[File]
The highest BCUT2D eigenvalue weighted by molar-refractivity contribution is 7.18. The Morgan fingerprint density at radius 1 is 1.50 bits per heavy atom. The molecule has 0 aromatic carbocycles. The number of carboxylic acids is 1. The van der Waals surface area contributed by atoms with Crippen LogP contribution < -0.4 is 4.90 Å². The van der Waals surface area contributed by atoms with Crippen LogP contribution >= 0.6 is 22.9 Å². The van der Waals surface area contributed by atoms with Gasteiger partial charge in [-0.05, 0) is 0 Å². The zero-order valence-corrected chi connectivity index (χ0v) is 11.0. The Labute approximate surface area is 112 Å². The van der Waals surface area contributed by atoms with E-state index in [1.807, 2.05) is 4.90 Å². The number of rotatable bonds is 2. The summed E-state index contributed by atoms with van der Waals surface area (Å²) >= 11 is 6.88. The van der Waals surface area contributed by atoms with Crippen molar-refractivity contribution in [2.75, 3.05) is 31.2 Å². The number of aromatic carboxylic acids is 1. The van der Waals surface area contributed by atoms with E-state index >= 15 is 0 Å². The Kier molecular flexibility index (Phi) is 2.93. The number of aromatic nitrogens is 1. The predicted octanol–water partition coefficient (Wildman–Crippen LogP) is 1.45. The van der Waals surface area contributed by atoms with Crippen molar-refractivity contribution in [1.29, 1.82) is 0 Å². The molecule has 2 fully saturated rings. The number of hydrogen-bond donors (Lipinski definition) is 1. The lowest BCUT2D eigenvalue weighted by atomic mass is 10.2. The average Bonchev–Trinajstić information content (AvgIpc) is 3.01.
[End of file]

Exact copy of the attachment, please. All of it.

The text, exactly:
The highest BCUT2D eigenvalue weighted by molar-refractivity contribution is 7.18. The Morgan fingerprint density at radius 1 is 1.50 bits per heavy atom. The molecule has 0 aromatic carbocycles. The number of carboxylic acids is 1. The van der Waals surface area contributed by atoms with Crippen LogP contribution < -0.4 is 4.90 Å². The van der Waals surface area contributed by atoms with Crippen LogP contribution >= 0.6 is 22.9 Å². The van der Waals surface area contributed by atoms with Gasteiger partial charge in [-0.05, 0) is 0 Å². The zero-order valence-corrected chi connectivity index (χ0v) is 11.0. The Labute approximate surface area is 112 Å². The van der Waals surface area contributed by atoms with E-state index in [1.807, 2.05) is 4.90 Å². The number of rotatable bonds is 2. The summed E-state index contributed by atoms with van der Waals surface area (Å²) >= 11 is 6.88. The van der Waals surface area contributed by atoms with Crippen molar-refractivity contribution in [2.75, 3.05) is 31.2 Å². The number of aromatic carboxylic acids is 1. The van der Waals surface area contributed by atoms with E-state index >= 15 is 0 Å². The Kier molecular flexibility index (Phi) is 2.93. The number of aromatic nitrogens is 1. The predicted octanol–water partition coefficient (Wildman–Crippen LogP) is 1.45. The van der Waals surface area contributed by atoms with Crippen molar-refractivity contribution in [1.29, 1.82) is 0 Å². The molecule has 2 fully saturated rings. The number of hydrogen-bond donors (Lipinski definition) is 1. The lowest BCUT2D eigenvalue weighted by atomic mass is 10.2. The average Bonchev–Trinajstić information content (AvgIpc) is 3.01.